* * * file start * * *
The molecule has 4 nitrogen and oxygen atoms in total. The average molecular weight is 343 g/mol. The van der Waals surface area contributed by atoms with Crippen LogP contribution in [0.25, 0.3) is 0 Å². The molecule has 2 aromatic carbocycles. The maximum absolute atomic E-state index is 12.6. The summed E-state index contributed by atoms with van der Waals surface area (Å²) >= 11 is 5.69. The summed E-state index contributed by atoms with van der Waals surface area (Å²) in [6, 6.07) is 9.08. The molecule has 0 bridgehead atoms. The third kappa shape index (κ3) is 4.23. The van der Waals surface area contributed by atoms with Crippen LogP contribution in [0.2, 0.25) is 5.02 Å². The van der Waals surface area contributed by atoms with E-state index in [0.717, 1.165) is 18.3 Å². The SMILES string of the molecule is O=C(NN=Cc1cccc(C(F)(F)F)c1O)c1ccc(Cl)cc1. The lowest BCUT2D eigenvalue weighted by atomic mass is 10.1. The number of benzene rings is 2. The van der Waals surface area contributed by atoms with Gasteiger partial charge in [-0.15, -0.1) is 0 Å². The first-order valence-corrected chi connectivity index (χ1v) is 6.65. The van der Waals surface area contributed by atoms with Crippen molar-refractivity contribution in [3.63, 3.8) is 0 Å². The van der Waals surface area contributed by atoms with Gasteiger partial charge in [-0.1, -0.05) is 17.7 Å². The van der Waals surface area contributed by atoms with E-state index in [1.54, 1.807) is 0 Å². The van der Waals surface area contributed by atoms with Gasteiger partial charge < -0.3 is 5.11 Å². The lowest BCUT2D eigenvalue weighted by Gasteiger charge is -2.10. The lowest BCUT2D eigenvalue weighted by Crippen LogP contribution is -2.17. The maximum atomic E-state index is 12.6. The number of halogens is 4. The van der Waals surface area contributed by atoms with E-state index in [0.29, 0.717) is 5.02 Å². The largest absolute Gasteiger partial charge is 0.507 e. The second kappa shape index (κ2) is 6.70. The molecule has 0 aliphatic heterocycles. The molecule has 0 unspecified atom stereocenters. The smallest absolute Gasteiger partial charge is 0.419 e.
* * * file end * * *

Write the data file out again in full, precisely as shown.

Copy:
The molecule has 4 nitrogen and oxygen atoms in total. The average molecular weight is 343 g/mol. The van der Waals surface area contributed by atoms with Crippen LogP contribution in [0.25, 0.3) is 0 Å². The molecule has 2 aromatic carbocycles. The maximum absolute atomic E-state index is 12.6. The summed E-state index contributed by atoms with van der Waals surface area (Å²) >= 11 is 5.69. The summed E-state index contributed by atoms with van der Waals surface area (Å²) in [6, 6.07) is 9.08. The molecule has 0 bridgehead atoms. The third kappa shape index (κ3) is 4.23. The van der Waals surface area contributed by atoms with Crippen LogP contribution in [0.2, 0.25) is 5.02 Å². The van der Waals surface area contributed by atoms with E-state index in [0.717, 1.165) is 18.3 Å². The SMILES string of the molecule is O=C(NN=Cc1cccc(C(F)(F)F)c1O)c1ccc(Cl)cc1. The lowest BCUT2D eigenvalue weighted by atomic mass is 10.1. The number of benzene rings is 2. The van der Waals surface area contributed by atoms with Gasteiger partial charge in [-0.15, -0.1) is 0 Å². The first-order valence-corrected chi connectivity index (χ1v) is 6.65. The van der Waals surface area contributed by atoms with Crippen molar-refractivity contribution in [3.63, 3.8) is 0 Å². The van der Waals surface area contributed by atoms with Gasteiger partial charge in [-0.1, -0.05) is 17.7 Å². The van der Waals surface area contributed by atoms with E-state index in [1.54, 1.807) is 0 Å². The van der Waals surface area contributed by atoms with Gasteiger partial charge < -0.3 is 5.11 Å². The lowest BCUT2D eigenvalue weighted by Gasteiger charge is -2.10. The lowest BCUT2D eigenvalue weighted by Crippen LogP contribution is -2.17. The maximum atomic E-state index is 12.6. The number of halogens is 4. The van der Waals surface area contributed by atoms with E-state index in [0.29, 0.717) is 5.02 Å². The largest absolute Gasteiger partial charge is 0.507 e. The second kappa shape index (κ2) is 6.70. The molecule has 0 aliphatic heterocycles. The molecule has 0 unspecified atom stereocenters. The smallest absolute Gasteiger partial charge is 0.419 e.